(Royal with brain freeze.)
Starring Colin Firth, Helena Bonham Carter, Geoffrey Rush and Guy Pearce. Directed by Tom Hooper. 111 minutes. PG
Back in high school, when Juliet told us that her “only love was sprung from his only hate,” I said, “Shakespearean bitches be crazy.” Little did I know a few years later I’d be living out that very statement at the movies. Except the loathsome lovah in question wouldn’t be related to my father’s mortal nemesis but rather, one of my own.
I can’t remember a time when I didn’t absolutely despise historical dramas. In my generally open mind, they’re incredibly dull, drawn out and attentive to minute details – even when the story that inspired it is obviously intellectually engaging. Just because they’re based on real life doesn’t give them life. Or so I’d say to whatever former close friend or family member who dragged me to see the latest long-winded on-screen representation of my Grade 10 history book.
So naturally when I bought a ticket for critical darling and TIFF ’10 favourite (it scored the People’s Choice Award) The King’s Speech, I was expecting yet another over-hyped based-on-not-so-ancient-events flick I can’t even pretend to cheer for. What I got was a freakishly fascinating, funny and, dare I say it, lovely film.
A lot of said glowing mini-review may have to do with Colin Firth, who pretty much embodies those words in every role (yes, even St. Trinian’s). Having delivered a wholly heartbreaking performance in the most underrated movie of last year, A Single Man, you’d think he could only regress. But the doubly designated Mr. Darcy tops himself here, playing King George VI, who we find out here suffered from a serious speech impediment before and after taking over the throne in WWII-era Britain, with both genuine helplessness and grace. He doesn’t just make you feel sorry for the self-conscious leader. He makes you feel every stutter and stumble. To use a civilian (and 90s childish) pun, he just plain-out rules.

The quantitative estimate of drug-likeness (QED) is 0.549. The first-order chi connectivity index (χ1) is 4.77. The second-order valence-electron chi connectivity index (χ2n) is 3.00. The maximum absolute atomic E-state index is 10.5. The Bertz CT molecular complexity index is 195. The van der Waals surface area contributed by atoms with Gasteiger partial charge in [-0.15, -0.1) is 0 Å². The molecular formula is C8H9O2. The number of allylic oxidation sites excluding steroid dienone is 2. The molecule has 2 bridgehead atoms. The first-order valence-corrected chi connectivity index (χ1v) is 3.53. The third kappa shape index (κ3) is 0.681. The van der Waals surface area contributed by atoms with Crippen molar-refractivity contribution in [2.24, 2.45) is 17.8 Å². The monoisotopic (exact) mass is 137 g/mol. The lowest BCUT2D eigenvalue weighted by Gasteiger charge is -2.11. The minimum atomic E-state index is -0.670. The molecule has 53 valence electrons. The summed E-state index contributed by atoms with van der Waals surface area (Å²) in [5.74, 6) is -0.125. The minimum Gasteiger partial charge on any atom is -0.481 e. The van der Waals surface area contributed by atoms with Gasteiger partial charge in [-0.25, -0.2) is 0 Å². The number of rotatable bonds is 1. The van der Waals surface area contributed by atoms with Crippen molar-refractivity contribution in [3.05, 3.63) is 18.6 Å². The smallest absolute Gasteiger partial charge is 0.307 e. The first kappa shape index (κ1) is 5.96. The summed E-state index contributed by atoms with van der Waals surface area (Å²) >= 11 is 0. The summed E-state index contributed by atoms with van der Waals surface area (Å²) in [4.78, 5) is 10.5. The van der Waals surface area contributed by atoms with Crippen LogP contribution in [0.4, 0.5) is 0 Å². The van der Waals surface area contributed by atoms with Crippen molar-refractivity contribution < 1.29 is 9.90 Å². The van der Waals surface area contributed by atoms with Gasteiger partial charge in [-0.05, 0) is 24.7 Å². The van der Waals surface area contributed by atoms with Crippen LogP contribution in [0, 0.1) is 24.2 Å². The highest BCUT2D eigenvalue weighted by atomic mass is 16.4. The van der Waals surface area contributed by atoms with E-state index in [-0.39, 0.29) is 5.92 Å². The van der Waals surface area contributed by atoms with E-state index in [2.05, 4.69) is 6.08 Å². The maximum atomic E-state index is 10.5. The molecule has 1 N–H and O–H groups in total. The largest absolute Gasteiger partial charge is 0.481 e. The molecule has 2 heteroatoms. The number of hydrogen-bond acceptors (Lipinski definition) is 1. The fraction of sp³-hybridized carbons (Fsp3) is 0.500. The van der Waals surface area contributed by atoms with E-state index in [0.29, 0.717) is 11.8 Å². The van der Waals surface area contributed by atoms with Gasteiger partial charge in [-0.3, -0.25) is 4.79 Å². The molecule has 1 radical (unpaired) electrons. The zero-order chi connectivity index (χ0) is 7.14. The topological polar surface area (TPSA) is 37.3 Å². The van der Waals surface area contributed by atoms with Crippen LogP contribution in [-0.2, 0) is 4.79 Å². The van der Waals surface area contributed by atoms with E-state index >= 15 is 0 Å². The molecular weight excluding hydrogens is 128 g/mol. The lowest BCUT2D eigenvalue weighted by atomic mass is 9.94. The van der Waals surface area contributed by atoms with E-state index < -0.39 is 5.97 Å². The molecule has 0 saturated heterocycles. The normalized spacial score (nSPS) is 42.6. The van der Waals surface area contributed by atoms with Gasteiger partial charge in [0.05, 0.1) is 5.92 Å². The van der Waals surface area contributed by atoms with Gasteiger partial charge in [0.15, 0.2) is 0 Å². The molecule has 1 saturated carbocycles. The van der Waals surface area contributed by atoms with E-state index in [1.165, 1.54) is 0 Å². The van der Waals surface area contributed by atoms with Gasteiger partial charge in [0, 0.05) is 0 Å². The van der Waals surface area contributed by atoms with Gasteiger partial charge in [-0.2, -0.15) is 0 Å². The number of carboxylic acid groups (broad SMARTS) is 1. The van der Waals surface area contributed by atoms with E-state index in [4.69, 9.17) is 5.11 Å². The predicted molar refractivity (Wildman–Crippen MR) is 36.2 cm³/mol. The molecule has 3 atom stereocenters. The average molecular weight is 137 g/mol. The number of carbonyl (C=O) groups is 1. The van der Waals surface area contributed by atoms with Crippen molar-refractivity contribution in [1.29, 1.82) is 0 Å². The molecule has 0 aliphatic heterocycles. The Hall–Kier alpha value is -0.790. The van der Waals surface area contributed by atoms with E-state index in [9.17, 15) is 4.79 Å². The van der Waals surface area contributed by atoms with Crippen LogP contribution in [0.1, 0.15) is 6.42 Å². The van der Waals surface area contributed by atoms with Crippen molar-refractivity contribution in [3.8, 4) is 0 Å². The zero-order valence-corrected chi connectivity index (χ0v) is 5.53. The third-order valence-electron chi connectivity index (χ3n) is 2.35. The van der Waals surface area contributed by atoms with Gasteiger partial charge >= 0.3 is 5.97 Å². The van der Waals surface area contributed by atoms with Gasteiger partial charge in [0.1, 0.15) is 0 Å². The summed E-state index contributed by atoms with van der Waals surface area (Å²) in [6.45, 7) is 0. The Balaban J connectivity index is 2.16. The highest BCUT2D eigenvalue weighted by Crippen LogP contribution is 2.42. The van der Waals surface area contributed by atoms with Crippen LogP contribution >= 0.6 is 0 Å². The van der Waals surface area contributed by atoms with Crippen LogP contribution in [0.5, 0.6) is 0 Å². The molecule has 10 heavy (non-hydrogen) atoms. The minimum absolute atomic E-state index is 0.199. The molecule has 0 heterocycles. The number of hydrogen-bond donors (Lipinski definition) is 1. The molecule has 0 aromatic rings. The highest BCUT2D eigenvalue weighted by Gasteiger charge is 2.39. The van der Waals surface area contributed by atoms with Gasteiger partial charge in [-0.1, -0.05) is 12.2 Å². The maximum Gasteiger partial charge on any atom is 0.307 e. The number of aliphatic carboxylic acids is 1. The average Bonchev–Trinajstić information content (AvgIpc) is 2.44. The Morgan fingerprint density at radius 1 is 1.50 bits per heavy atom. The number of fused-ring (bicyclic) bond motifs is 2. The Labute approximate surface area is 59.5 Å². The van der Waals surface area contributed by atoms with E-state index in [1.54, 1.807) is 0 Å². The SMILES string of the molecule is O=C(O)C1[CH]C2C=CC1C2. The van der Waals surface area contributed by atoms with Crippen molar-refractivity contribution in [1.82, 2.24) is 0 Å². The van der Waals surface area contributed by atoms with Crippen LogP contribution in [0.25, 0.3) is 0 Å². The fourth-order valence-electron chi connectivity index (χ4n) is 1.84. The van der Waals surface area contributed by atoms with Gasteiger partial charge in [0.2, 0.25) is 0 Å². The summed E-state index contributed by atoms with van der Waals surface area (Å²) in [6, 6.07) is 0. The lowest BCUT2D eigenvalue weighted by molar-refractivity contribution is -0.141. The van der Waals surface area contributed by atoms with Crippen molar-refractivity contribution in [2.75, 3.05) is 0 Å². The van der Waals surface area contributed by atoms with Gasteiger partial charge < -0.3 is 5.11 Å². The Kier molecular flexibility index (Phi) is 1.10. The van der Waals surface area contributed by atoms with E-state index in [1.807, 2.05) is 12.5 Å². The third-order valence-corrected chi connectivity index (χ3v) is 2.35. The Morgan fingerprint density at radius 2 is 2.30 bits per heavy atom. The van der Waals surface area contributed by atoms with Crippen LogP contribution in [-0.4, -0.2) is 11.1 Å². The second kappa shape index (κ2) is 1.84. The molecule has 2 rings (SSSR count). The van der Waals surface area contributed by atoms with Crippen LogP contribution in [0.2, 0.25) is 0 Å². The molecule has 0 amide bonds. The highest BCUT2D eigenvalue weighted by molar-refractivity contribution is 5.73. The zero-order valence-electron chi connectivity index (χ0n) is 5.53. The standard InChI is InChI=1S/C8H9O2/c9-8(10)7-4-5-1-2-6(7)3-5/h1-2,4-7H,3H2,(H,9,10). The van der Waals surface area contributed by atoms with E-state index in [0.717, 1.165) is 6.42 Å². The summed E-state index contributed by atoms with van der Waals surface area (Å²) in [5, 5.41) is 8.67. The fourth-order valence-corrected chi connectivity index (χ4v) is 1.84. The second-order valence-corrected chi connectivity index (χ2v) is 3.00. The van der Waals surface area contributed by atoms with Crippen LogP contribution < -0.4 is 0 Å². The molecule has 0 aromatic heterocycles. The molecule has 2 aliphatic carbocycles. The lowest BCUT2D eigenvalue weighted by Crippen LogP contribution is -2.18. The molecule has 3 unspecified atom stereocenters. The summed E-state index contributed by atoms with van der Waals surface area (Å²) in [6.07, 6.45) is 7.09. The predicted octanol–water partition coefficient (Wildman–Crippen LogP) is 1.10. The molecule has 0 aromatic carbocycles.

Firth’s co-stars, Helena Bonham Carter and Captain Barbosa, er Geoffrey Rush (playing the queen mum and George’s speech therapist, respectively) are also excellent. As is the surprisingly lively (and unpolitical!) script, both classy and crass, providing fodder for heavy-hearted history buffs and sailor-mouthed cynics alike.
One minute we get to see dear old Queen Elizabeth (alongside a mini Margaret), imagined as a young girl with passion for whimsy and toy horsies and Winston Churchill, get played by a rat – or rather, a man who seems to play them a hell of a lot (Timothy Spall). The next we get our knit socks knocked off and into a profanity-laden free-for-all that could well be ripped from a Tarantino movie. It was that particular scene, which demonstrates one of Rush’s character’s many unorthodox teaching methods, that showed this history hater that maybe Romeo’s star-crossed mistress wasn’t so off after all.
The King’s Speech may be dressed up like my least favourite genre but in truth, it’s just irresistible underdog tale masquerading in medals and full tails. Behind the perfectly under-toned lighting, meticulous furnishing and big-expectations back story, lies a totally unpretentious story of an emotionally damaged man who simply wanted to be able to tell his country to stay strong in spite of an oncoming story. And to put it in one of the many terms King Firth uses in his one colourfully colloquial speech, it’s the tits. A-